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the buggy moving off down the lane. But he could not be
sure, and now it was too dark to see.

Some little time after he had thought he heard the sound
of the wheels crunching gravel, he saw a figure emerge from
the shadow of the house and move toward him. Even before
it approached the edge of the undergrowth, he was sure, from
some scarcely discernible trick of posture or a momentary im-
pression of a long, gliding gait, that it was Willie Proudfit
Mr. Munn did not move.

Willie Proudfit stopped at the edge of the undergrowth,
and spoke softly: " Perse, Perse,"

"Yes?3' Mr. Munn answered.

"Hit's all right."

Mr. Munn came from the secure darkness of the cedars,
and stood beside the other man.

"Hit's a lady," Willie Proudfit said.

"A lady?"

"Doc MacDonald sent her." He paused. "To see you.
That's what she said."

Mr. Munn turned his eyes from the man beside him to
the house, where light showed at the windows. A sluggish
resentment stirred in him: like the resentment of a person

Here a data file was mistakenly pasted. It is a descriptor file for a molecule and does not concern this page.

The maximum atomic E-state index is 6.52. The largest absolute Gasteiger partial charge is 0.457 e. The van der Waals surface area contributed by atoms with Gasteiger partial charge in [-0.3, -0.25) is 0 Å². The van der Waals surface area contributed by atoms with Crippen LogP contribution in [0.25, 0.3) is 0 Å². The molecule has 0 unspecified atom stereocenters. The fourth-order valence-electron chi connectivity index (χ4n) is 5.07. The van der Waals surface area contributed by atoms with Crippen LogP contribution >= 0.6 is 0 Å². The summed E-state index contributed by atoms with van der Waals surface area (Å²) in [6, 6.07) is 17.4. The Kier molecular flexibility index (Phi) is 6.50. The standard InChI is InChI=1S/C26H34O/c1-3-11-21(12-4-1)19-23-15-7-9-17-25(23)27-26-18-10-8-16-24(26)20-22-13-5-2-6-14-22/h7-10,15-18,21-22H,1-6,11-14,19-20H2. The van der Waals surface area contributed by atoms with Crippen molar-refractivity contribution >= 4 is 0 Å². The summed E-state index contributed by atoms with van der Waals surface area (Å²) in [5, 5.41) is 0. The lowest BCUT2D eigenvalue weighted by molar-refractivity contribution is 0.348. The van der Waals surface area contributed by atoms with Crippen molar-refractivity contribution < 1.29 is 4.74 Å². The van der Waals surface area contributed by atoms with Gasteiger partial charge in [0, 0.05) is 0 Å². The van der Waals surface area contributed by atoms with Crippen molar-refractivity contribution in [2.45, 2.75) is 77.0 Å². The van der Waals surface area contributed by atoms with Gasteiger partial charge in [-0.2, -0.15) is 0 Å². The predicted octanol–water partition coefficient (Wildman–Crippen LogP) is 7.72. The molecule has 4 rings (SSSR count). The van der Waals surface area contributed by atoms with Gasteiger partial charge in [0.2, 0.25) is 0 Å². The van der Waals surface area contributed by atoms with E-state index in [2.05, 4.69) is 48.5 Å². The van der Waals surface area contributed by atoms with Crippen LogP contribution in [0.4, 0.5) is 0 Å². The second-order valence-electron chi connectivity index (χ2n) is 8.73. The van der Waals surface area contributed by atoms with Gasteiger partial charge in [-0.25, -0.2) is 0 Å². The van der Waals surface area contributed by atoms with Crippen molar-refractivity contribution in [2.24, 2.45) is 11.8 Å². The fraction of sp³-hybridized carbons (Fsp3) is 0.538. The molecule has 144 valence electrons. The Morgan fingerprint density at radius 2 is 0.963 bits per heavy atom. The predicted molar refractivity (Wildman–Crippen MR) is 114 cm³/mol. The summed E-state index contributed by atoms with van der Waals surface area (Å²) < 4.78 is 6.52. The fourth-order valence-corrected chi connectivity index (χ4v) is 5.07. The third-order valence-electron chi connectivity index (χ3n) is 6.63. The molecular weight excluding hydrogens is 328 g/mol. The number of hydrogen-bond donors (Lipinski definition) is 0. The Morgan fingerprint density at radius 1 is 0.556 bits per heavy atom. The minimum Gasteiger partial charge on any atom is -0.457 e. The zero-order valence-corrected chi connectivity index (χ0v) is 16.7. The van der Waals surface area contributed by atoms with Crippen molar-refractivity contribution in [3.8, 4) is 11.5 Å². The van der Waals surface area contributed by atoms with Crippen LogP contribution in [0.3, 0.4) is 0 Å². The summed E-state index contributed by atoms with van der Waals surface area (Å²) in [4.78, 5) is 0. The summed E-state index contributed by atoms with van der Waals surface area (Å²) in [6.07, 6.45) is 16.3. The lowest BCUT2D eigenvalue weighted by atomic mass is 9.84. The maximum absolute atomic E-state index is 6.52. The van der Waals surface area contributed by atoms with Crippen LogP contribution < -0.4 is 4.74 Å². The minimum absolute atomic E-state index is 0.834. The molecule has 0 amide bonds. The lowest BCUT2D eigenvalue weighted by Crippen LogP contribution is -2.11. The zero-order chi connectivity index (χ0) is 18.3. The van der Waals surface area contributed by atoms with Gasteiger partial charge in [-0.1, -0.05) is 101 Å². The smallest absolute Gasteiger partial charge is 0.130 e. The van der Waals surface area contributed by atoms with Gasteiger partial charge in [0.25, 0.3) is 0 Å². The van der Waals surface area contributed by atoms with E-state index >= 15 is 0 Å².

who in half sleep is disturbed at some aimless, undefined
noise. He passed his tongue over his dry lips, then said, "A

" Mr. Bill Christian's girl," the other man answered. w I
ne'er knowed him but by name."

They moved toward the house. Willie Proudfit was say-
ing: "A feller brung her in a buggy from Ashby's Crossen
over to Thebes, and then brung her out here. But Dellie,
she's make-en her stay the night, and that-air feller's done
gone. L didn't ketch his name. He ne'er come in. I went

out and ast him to git out and come in, but he said, naw,

She stood in the middle of the floor, quietly, giving him
the impression, somehow, that she might have been stand-
ing in that position for a long time. He came in through the